Comment: The authors didn’t include specificity and sensitivity in the results. These concepts are important for evaluating the models' performance and should be presented. Moreover, which are the specific methods for decision trees? Are they C4.5 decision trees? They should be specified. Which tools have been used?

Answer: We generated a fitted binary classification decision tree based on the attributes (the clinical parameters) as input variables, and the categorical response (the value of hypotension, 'YES' or 'NO') as output. The hyperparameters of the tree were automatically optimized. We considered standard Classification And Regression Tree (CART) algorithm to select the best split predictor at each node, which maximizes the split-criterion gain over all possible splits of all predictors. We note that trees grown using standard CART are not sensitive to predictor variable interactions.

Comment: In general, the Section 1 is very repetitive and boring. It should be shortened and better explained.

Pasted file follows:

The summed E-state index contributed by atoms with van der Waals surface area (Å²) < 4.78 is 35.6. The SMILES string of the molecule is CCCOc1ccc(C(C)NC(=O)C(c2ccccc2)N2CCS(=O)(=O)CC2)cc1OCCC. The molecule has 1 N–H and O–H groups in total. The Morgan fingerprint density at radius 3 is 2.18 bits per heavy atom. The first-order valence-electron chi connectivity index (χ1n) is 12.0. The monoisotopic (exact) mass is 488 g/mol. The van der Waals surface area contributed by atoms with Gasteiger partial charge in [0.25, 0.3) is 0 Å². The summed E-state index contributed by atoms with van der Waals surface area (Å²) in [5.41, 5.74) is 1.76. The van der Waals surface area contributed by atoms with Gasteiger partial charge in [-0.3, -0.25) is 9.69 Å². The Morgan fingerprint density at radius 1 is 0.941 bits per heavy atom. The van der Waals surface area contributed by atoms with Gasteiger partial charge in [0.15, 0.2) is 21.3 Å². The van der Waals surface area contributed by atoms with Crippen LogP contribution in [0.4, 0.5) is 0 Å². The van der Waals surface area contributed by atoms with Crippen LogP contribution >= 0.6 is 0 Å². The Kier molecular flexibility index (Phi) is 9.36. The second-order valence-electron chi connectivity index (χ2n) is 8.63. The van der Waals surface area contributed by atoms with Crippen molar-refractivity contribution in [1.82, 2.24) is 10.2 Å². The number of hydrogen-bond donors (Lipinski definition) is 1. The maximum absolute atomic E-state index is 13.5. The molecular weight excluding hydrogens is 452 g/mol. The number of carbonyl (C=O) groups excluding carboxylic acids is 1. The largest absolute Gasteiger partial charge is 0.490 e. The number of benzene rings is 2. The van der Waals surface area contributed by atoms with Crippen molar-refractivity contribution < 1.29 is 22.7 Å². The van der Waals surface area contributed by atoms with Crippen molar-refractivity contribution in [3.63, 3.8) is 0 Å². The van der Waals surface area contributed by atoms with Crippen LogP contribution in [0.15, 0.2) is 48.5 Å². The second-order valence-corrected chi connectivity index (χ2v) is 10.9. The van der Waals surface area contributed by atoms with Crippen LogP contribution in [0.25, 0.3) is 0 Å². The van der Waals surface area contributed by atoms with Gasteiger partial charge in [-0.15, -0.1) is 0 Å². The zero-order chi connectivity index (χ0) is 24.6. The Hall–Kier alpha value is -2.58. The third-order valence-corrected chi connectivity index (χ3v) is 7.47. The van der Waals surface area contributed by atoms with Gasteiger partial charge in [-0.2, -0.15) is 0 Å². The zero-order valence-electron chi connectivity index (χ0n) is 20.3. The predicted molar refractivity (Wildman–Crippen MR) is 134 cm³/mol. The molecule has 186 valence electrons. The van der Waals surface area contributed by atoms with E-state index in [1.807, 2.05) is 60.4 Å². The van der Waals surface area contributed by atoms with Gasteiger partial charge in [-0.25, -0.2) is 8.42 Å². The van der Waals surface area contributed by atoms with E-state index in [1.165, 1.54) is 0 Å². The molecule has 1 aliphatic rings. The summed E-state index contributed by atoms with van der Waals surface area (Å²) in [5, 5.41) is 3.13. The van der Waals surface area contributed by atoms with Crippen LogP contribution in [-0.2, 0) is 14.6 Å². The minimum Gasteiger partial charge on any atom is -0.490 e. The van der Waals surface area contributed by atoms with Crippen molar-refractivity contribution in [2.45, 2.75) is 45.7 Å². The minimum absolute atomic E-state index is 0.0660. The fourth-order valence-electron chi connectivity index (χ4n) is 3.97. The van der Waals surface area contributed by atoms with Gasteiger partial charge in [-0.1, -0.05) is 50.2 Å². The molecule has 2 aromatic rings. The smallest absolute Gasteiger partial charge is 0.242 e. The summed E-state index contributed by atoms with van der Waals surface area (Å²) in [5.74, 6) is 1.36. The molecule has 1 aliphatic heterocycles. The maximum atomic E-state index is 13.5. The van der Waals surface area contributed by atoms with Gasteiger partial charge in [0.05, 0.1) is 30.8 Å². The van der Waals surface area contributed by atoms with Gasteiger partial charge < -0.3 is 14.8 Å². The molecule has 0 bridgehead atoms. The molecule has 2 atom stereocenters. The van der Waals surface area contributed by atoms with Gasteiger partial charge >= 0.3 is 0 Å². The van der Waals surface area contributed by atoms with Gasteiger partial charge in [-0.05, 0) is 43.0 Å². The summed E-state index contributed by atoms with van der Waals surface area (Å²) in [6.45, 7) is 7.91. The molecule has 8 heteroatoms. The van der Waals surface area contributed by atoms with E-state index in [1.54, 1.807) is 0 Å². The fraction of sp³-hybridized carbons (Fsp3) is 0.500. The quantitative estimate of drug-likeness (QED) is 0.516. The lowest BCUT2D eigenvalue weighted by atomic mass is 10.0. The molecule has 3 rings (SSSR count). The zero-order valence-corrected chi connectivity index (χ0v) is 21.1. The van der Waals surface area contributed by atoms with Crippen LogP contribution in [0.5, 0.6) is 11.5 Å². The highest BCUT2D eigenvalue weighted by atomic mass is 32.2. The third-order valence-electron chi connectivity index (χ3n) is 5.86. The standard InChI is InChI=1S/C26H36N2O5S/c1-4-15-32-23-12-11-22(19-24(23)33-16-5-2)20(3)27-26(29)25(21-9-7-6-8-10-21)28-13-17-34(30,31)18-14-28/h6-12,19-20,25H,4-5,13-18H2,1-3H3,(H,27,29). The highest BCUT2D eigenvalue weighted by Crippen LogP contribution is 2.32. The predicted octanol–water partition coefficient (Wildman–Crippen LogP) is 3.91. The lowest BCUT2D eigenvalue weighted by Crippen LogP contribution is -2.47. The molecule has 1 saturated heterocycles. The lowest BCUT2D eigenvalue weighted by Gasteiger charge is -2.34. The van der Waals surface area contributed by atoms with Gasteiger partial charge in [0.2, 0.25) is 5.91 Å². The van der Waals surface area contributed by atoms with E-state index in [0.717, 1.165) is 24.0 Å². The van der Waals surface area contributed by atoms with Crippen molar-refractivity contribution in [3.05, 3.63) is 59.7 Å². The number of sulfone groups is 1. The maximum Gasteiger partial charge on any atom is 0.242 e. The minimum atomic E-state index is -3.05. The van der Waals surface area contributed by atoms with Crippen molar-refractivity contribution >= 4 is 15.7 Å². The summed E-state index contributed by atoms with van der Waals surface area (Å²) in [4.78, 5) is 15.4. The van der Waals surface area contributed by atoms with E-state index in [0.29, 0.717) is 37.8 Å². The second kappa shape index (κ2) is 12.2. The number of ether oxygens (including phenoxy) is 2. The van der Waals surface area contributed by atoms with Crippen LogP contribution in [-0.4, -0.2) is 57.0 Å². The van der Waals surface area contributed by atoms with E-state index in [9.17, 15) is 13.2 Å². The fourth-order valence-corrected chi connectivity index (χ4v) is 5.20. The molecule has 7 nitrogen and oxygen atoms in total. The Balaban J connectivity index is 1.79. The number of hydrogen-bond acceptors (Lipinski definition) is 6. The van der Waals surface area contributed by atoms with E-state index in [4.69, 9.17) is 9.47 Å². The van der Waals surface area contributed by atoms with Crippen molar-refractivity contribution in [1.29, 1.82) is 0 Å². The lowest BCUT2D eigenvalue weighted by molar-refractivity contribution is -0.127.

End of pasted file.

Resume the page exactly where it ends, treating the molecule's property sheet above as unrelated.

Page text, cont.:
Answer: We have shortened following your suggestion. We summarized the subsection about experiences of massive data analysis and pattern recognition in healthcare, and removed the references to several projects related to Big Data developed in the field of digital health in Europe, since they do not provide substantial information regarding the research we have carried out.

Comment: In the background section miss specific references to papers proposing the usage of ML methods in the field of dialysis for predicting hypotension.

Answer: We have referenced some studies regarding to the presence of hypotension during the hemodialysis sessions, although they do not predict specifically the hypotension from machine learning classifiers, which is the focus of our research: [8][19][20][21][22][23][24].

Reviewer 2 Report

The authors collected 758 patients' clinical information and constructed a model to predict hypotension by 22 clinical parameters. This work is meaningful and has clinical significance. However, I suggest the authors to further consider the following issues:

1) For the prediction model, 70% of the data set is generally used as the training set and 30% as the test set. It is suggested to show the results of the prediction model in this case.

2) There are many ML methods to be used. It is suggested that the author use other ML algorithms, such as linear model, K-NN and support vector machines, to build the prediction models and demonstrate their results.

Author Response